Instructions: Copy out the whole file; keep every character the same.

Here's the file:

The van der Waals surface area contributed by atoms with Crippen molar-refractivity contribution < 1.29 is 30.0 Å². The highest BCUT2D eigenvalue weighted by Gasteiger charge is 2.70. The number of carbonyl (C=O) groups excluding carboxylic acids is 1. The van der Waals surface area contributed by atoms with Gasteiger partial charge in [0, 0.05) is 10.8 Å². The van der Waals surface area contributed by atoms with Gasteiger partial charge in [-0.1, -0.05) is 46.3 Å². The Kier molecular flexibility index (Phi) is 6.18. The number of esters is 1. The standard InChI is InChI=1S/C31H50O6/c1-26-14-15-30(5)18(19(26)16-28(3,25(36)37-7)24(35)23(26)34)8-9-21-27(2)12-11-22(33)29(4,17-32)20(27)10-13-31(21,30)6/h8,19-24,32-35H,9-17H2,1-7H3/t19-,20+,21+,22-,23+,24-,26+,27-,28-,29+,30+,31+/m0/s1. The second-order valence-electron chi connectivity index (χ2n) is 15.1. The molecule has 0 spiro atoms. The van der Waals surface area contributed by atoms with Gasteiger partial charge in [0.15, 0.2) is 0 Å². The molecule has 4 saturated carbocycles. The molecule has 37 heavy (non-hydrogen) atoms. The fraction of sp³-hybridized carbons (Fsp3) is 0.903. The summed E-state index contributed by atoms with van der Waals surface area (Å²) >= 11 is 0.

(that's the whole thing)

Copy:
The van der Waals surface area contributed by atoms with Crippen molar-refractivity contribution < 1.29 is 30.0 Å². The highest BCUT2D eigenvalue weighted by Gasteiger charge is 2.70. The number of carbonyl (C=O) groups excluding carboxylic acids is 1. The van der Waals surface area contributed by atoms with Gasteiger partial charge in [0, 0.05) is 10.8 Å². The van der Waals surface area contributed by atoms with Gasteiger partial charge in [-0.1, -0.05) is 46.3 Å². The Kier molecular flexibility index (Phi) is 6.18. The number of esters is 1. The standard InChI is InChI=1S/C31H50O6/c1-26-14-15-30(5)18(19(26)16-28(3,25(36)37-7)24(35)23(26)34)8-9-21-27(2)12-11-22(33)29(4,17-32)20(27)10-13-31(21,30)6/h8,19-24,32-35H,9-17H2,1-7H3/t19-,20+,21+,22-,23+,24-,26+,27-,28-,29+,30+,31+/m0/s1. The second-order valence-electron chi connectivity index (χ2n) is 15.1. The molecule has 0 spiro atoms. The van der Waals surface area contributed by atoms with Gasteiger partial charge in [0.15, 0.2) is 0 Å². The molecule has 4 saturated carbocycles. The molecule has 37 heavy (non-hydrogen) atoms. The fraction of sp³-hybridized carbons (Fsp3) is 0.903. The summed E-state index contributed by atoms with van der Waals surface area (Å²) >= 11 is 0.